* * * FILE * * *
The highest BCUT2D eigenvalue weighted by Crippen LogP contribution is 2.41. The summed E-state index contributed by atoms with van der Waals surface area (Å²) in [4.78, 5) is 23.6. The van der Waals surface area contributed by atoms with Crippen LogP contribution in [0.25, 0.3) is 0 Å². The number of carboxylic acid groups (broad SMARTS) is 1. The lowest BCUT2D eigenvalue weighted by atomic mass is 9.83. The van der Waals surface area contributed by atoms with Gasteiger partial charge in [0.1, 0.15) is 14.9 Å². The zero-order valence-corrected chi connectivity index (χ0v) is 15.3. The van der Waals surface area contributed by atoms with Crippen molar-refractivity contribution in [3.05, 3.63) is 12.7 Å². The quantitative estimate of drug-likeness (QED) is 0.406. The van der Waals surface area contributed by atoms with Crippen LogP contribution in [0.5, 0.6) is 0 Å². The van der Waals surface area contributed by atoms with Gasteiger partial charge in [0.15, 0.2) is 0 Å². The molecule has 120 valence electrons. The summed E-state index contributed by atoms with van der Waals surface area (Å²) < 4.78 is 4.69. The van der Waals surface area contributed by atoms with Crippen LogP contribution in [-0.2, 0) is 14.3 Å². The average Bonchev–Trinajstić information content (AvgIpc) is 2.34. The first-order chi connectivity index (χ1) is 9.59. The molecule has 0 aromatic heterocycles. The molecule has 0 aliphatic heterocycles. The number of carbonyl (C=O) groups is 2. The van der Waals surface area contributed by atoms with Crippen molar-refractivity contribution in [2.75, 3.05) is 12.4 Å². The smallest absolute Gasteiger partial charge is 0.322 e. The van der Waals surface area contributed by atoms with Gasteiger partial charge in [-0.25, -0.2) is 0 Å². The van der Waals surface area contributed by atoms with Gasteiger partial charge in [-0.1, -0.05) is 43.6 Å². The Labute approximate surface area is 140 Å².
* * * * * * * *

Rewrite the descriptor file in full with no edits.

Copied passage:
The highest BCUT2D eigenvalue weighted by Crippen LogP contribution is 2.41. The summed E-state index contributed by atoms with van der Waals surface area (Å²) in [4.78, 5) is 23.6. The van der Waals surface area contributed by atoms with Crippen LogP contribution in [0.25, 0.3) is 0 Å². The number of carboxylic acid groups (broad SMARTS) is 1. The lowest BCUT2D eigenvalue weighted by atomic mass is 9.83. The van der Waals surface area contributed by atoms with Gasteiger partial charge in [0.1, 0.15) is 14.9 Å². The zero-order valence-corrected chi connectivity index (χ0v) is 15.3. The van der Waals surface area contributed by atoms with Crippen molar-refractivity contribution in [3.05, 3.63) is 12.7 Å². The quantitative estimate of drug-likeness (QED) is 0.406. The van der Waals surface area contributed by atoms with Crippen LogP contribution in [0.5, 0.6) is 0 Å². The van der Waals surface area contributed by atoms with Gasteiger partial charge in [0.15, 0.2) is 0 Å². The molecule has 120 valence electrons. The summed E-state index contributed by atoms with van der Waals surface area (Å²) < 4.78 is 4.69. The van der Waals surface area contributed by atoms with Crippen LogP contribution in [-0.2, 0) is 14.3 Å². The average Bonchev–Trinajstić information content (AvgIpc) is 2.34. The first-order chi connectivity index (χ1) is 9.59. The molecule has 0 aromatic heterocycles. The molecule has 0 aliphatic heterocycles. The number of carbonyl (C=O) groups is 2. The van der Waals surface area contributed by atoms with Crippen molar-refractivity contribution in [2.75, 3.05) is 12.4 Å². The smallest absolute Gasteiger partial charge is 0.322 e. The van der Waals surface area contributed by atoms with Gasteiger partial charge in [-0.25, -0.2) is 0 Å². The van der Waals surface area contributed by atoms with Gasteiger partial charge in [-0.1, -0.05) is 43.6 Å². The Labute approximate surface area is 140 Å².